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God Wants a 10% Corporate Tax

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I'm not certain Rick Santorum is a Catholic, but if he says he is, I don't have any proof to the contrary. If he says so, his word is good enough for me.

I'm following the lead of The Rev. Franklin Graham, who said he's willing to accept that President Obama is a Christian. "If he says he's a Christian I accept that," Graham said to a television host, thereby damning the President with faint praise. Then in an un-Christian double-cut, Graham went on to say that under Islamic law Obama is a Muslim because his father is Muslim: "In the Muslim world, they see him as a son of Islam."

The politicians and public figures making religion part of the presidential campaign are one day going to wish to God they hadn't. If religion and faith are up for debate, religion will be the loser because most of it doesn't stand up to reason.

Newt Gingrich has already given deep thought to three faiths and ditched two. He was raised Lutheran, spent most of his adult life a Baptist, and converted to Catholicism. This man who has an equal record in both faith and marriage has warned against "a cultural elite trying to create a secularized America, in which God is driven out of public life."

Santorum has one-upped Gingrich in that department, claiming Satan is trying to worm his way into American government, making me wonder how long it will be before the Devil has a Twitter account.

Mitt Romney crows about his faith, but doesn't delve into what Mormons believe because millions of Americans think Mormonism is a cult and evangelicals question whether it's even a form of Christianity. I don't know. Most of what I earned about the Mormon faith has come from taxi drivers in Salt Lake City who more than once have asked me, "Did you know that Jesus also preached in the United States?"

The religious beliefs of our current crop of presidential candidates matter because some of them want to bring their dogma to office. As Santorum said most recently, "I don't believe in an America where the separation of church and state is absolute." This from a man who holds a religious belief against birth control and says it's "bad for women," as if having a dozen children is not.

When religious belief drives public policy we might not be far from a declaration that "God wants a 10% corporate tax rate." And really, who can question that any more than whether Mitt wears Mormon "magic" underwear. It's a matter of faith.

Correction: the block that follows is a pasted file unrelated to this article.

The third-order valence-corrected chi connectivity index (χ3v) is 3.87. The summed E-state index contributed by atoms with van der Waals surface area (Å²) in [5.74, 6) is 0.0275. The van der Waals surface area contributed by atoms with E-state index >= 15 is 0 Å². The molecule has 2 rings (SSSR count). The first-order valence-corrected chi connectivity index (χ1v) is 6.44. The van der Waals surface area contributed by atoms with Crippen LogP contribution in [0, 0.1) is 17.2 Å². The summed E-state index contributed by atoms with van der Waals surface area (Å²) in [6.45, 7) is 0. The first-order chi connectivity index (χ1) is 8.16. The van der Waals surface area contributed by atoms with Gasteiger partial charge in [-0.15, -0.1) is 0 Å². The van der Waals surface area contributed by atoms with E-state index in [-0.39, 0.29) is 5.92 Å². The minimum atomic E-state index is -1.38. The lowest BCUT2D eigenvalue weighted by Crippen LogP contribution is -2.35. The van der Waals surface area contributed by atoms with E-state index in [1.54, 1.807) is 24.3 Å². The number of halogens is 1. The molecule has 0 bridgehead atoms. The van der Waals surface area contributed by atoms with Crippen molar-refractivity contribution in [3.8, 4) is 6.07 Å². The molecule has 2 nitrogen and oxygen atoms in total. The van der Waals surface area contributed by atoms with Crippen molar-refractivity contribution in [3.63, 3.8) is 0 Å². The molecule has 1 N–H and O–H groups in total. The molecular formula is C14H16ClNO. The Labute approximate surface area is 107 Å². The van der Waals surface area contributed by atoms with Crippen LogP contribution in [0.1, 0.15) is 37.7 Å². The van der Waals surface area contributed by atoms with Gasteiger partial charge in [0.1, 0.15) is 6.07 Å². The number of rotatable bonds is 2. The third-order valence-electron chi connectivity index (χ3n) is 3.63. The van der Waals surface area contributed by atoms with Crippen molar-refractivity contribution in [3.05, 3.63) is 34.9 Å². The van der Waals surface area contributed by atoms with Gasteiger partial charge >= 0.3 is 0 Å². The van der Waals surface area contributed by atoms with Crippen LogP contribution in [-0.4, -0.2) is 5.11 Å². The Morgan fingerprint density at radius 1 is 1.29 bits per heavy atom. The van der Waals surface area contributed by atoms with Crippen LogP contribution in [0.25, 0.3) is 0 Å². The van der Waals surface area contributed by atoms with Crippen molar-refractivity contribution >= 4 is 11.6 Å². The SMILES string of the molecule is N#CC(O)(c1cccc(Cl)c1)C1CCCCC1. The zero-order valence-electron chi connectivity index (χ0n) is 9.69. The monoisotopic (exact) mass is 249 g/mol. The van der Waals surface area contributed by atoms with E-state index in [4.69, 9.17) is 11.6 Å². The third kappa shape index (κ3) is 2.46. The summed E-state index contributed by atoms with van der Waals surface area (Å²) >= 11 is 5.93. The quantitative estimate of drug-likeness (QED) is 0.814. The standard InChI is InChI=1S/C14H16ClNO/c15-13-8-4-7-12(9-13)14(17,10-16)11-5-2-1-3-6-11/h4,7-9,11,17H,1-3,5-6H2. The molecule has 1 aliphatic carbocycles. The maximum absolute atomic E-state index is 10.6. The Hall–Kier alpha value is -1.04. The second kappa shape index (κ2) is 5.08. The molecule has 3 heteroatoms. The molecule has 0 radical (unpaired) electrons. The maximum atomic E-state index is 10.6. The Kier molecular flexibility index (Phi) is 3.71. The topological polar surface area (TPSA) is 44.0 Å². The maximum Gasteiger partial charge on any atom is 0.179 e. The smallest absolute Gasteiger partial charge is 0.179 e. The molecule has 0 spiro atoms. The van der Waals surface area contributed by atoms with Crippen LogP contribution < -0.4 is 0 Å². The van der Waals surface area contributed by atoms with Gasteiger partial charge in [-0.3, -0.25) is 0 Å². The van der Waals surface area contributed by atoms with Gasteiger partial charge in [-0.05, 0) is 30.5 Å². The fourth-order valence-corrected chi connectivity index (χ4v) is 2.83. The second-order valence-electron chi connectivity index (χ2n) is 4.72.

A politician's religion can give some voters an irrational reason love a candidate, and an equally irrational reason for others to hate him. Americans who yearn for God in their government should remember that in some countries fervent religious belief enters public life in a car bomb.

In 1928 American politics erupted into an open fight between Protestants and Catholics when New York Gov. Al Smith, a Catholic, ran against Herbert Hoover. In part because of religion, the country was denied a man who might have been a great president. We all know what we got instead.

More than thirty years later John F. Kennedy broke the Catholic barrier with a careful dance around his Catholicism to convince voters he would answer to them as president, not the Pope. He said, "I believe in a president whose views on religion are his own private affair."

Blame Jimmy Carter for the mess we're in now. He's the one who took us back to 1928 when he campaigned on his strong Christian faith, as if he was going to pray America out of an economic bucket. God, or maybe it was the American voters, gave him only one term.

All this talk about God by politicians reminds me of a story told to me by a reporter friend years ago who was assigned to cover the county government in rural Batavia, NY.

A farmer dressed in overalls and rubber boots smeared with mud and manure sat down just as the meeting came to order. The meetings were broadcast live on the radio and, if you can believe this now, they began with a prayer; "Dear Lord, guide us to intelligent debate and wise decisions." The farmer leaned over to my friend and said, "You know, I don't think they ought to broadcast this prayer live on the radio."

My friend asked, "Really ... why not?"

And the farmer said, "It might give the children of this county the idea that God doesn't listen."